And with that, servers all over the city breathe a sigh of relief. Of course, I was one of the people who waited a bit too long to book my reservations and ended up going in the weeks after the official “restaurant week” had ended. And to be honest, with all I’d heard, I was a bit nervous. Were my experiences going to be awful because the servers and cooks were just tired of it? Apparently the answer was both yes and no. I visited both Hector’s on Henderson and Dragonfly and let’s just say one left me with great anticipation of when I would return and the other left me with great regret. Jump to hear about the good and the bad….
My first venture was to Hector’s on Henderson with a group of friends. Everything started out well enough, but just one course in, the disappointment began. I ordered the avocado as this was my first time to visit Hector’s and I’d heard wondrous things about this signature dish. What I expected was an avocado split and stuffed with melted Wisconsin cheddar and chunks of lobster, lightly fried to perfection and topped with a mound of pickled onions. What I got was a tiny avocado stuffed with not-melted cheese and one piece of lobster so small I practically needed a magnifying glass to find it. It was topped with three puny onion slices. It wasn’t awful, just a little sad.
For my main course, I opted for the Hector’s stack. Everyone else at my table had already claimed something different and I was trying to avoid ordering another item with an up charge. (What’s the point of the three course prix fixe menu if they have insane up charges for their best items?) The description sounded delicious and I was intrigued. It arrived with the sirloin stacked on grilled bread and hash browns, topped with a fried egg and surrounded by a cayenne hollandaise. It probably would have been noteworthy had my steak not come out medium-well instead of medium-rare. It was tough to cut and even tougher to chew. The portion size seemed to mirror my appetizer. My fiance ordered the sea bass (for a $9 up charge) and what came out was neither aesthetically pleasing, nor did it have much flavor. Plus, the piece of fish was so small, it was gone in the blink of an eye.
Dessert was just a disaster and I still don’t understand what I got. I ordered the white chocolate banana moon pie. One of my biggest criteria for a truly great restaurant is if they can take something I would never think to eat and create something that I can’t put down. This was not the case. However, my dinner companions thought the dessert was wonderful, so maybe I’m just not a moon pie kind of gal.
As they scooted us out of the restaurant, I felt the money I had spent on food and drinks could have been spent much better elsewhere. Although I’d be interested to go back sometime other than restaurant week, my fiance said he was not. I wholeheartedly agree with Nancy that most of the servers were probably tired of restaurant week and therefore service may have been lacking near the end. But most of the food on the Hector’s restaurant week menu was the same as the regular menu. So, what’s the excuse? I guess my question is, if you’re going to half-a** something, why do it at all?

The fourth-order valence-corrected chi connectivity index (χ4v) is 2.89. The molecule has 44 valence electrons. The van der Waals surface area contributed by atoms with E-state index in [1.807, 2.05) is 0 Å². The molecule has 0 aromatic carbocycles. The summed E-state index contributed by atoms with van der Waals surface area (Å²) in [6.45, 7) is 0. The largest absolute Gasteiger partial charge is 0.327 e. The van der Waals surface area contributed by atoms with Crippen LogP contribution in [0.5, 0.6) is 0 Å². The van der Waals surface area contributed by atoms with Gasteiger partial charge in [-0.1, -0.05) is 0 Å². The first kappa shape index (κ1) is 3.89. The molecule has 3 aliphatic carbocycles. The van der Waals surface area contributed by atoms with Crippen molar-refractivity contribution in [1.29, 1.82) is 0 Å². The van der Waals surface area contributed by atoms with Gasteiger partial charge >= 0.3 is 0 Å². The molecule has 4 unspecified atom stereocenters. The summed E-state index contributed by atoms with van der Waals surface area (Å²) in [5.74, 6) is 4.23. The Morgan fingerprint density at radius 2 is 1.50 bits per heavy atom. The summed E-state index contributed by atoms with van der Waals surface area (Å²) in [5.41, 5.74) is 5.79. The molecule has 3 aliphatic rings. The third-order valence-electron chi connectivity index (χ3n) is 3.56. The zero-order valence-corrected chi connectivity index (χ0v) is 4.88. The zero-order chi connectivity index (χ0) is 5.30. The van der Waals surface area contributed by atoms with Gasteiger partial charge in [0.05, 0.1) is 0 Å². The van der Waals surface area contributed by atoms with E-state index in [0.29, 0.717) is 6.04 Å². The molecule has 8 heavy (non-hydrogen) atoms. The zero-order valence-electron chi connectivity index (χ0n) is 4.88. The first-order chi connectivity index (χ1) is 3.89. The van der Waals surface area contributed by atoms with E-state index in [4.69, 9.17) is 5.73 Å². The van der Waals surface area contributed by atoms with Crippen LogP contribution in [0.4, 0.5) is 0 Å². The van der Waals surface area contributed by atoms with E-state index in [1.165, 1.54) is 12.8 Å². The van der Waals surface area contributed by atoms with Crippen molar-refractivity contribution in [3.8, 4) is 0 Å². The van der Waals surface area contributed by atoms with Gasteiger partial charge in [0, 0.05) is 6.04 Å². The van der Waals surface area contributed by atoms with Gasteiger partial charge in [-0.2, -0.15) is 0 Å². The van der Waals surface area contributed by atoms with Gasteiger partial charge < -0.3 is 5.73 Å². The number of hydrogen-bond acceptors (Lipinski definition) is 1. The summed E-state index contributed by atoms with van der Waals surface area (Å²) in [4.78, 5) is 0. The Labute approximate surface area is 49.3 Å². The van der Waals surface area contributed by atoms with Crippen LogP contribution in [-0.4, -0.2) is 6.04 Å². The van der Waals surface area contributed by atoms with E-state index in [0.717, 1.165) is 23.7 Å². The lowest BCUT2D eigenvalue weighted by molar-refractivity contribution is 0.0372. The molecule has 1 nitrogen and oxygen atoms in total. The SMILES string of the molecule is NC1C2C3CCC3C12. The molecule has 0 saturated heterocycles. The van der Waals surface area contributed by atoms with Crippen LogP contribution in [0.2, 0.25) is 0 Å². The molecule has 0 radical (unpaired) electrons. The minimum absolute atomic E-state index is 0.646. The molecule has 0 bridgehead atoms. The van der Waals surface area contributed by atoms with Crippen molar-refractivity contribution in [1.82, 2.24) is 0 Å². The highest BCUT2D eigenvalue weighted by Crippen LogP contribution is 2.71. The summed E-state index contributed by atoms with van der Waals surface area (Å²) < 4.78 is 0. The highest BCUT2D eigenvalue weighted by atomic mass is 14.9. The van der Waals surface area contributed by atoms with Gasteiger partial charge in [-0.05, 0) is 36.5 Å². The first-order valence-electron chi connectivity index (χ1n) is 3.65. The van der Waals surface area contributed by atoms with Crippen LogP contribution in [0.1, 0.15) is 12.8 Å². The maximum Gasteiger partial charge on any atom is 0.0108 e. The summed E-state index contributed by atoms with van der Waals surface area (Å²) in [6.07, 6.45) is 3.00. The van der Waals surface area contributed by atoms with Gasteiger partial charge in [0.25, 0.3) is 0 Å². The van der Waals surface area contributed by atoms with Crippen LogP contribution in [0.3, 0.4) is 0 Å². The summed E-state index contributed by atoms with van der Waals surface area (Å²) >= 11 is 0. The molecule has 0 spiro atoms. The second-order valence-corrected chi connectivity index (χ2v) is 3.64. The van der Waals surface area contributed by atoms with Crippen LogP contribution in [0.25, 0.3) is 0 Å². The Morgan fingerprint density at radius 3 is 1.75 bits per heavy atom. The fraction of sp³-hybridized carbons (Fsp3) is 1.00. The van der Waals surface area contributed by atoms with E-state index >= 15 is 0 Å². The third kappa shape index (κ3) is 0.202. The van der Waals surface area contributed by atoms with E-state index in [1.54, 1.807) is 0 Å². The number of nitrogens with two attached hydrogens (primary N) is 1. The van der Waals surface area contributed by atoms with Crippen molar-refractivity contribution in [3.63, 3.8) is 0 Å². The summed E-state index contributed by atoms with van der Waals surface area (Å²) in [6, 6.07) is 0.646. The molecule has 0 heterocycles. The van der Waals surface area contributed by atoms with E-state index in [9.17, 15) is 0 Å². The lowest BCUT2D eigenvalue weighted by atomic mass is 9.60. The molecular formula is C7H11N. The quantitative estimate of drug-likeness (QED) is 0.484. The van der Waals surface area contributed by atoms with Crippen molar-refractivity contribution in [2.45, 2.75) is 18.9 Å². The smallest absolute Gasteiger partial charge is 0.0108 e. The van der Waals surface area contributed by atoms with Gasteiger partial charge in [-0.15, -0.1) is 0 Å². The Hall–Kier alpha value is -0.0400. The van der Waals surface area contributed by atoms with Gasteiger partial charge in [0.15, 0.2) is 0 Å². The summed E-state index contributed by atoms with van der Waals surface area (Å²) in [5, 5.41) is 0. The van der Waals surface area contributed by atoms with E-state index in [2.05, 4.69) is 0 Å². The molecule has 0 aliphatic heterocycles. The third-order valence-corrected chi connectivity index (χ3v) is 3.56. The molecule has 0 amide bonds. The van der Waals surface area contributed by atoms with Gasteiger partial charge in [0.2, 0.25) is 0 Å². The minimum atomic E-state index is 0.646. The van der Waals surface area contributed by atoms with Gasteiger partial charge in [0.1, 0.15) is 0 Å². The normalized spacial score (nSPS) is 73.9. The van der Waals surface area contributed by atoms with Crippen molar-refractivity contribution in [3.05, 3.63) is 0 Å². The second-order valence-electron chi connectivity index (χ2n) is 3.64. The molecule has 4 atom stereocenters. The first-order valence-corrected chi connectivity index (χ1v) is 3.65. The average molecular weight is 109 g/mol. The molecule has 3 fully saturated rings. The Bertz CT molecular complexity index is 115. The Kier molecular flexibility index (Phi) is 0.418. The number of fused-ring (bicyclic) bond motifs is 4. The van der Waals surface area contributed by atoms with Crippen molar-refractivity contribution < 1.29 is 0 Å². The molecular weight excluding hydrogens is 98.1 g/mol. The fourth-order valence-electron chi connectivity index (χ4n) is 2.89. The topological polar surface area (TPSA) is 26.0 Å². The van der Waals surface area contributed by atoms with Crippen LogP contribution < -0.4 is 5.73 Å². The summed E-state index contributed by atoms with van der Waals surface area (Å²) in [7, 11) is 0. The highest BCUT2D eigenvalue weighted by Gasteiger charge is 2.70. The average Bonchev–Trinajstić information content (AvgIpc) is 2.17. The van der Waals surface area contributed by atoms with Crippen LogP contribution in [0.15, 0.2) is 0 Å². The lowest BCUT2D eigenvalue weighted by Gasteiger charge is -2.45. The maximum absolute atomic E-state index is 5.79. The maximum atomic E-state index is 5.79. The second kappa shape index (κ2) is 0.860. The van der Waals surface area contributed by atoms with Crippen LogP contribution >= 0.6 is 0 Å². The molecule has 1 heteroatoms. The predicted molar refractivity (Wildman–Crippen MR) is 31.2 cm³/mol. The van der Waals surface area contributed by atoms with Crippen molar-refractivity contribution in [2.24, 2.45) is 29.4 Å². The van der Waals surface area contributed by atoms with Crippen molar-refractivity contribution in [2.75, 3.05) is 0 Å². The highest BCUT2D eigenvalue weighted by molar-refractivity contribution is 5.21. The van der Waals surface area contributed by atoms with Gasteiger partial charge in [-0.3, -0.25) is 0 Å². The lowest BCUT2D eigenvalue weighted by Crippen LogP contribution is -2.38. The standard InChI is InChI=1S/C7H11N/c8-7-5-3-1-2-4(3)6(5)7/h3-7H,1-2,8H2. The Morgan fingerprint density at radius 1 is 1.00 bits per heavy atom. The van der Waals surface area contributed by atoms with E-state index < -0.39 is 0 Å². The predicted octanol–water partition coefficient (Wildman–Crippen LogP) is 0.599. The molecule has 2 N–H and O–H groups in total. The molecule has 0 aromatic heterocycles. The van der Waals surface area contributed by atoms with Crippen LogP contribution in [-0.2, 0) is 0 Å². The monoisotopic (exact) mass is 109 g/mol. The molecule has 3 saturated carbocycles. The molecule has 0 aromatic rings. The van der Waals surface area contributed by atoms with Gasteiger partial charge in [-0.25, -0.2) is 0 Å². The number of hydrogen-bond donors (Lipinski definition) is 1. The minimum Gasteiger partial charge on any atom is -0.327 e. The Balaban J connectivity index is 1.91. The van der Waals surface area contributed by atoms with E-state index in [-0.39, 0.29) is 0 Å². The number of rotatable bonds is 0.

Restaurant week at Dragonfly was a completely different experience. I never felt rushed and our server was chatty and helpful. We started with the crispy calamari salad, plentiful and extremely addictive. The calamari was tender and tossed in a Thai chili dressing that was the perfect blend of spicy and sweet. They could have served me another helping as my entree and I would have been perfectly content. By that time I had sucked down my peach jalapeno martini, which our server suggested, with no problem and longed for another. (Warning! It gets spicier the longer you leave the jalapeno garnish in.)
The Windy Meadows chicken arrived next, poised on a bed of mashed cauliflower and served with chickpea fritters. The chicken breast was so tender I could cut it with my fork and the portion was so large I was unable to finish it. The fritters tasted like tiny falafels creating a nice contrast to the simply seasoned chicken.
Desserts were straightforward, a peanut butter layered cake and New York style cheesecake, but satisfactory. At that point, I had enjoyed everything else so much, I could overlook the fact that the desserts were lacking some pizazz.
I was thrilled that I hadn’t been burned again by restaurant week. I was curious, so I asked our server if she was ready for restaurant week to be over. She said, “Honestly, yes.” She explained that it’s not because of the people who come to the restaurants, but rather the lack of specials. She said that was one aspect she loved about working there–how the menu constantly changes. Restaurant week, or month in the case of Dragonfly, prohibits that. Though she finished her slight diatribe by saying she still appreciates restaurant week because it gives her the chance to hit spots she could normally never afford.
The bottom line is that many of us may moan and groan now, but this time next year, we know we’ll be picking up the phone and making plans to visit as many restaurants as we can. Maybe the lesson is to hurry and make reservations for that first week and not wait until the last minute…like me.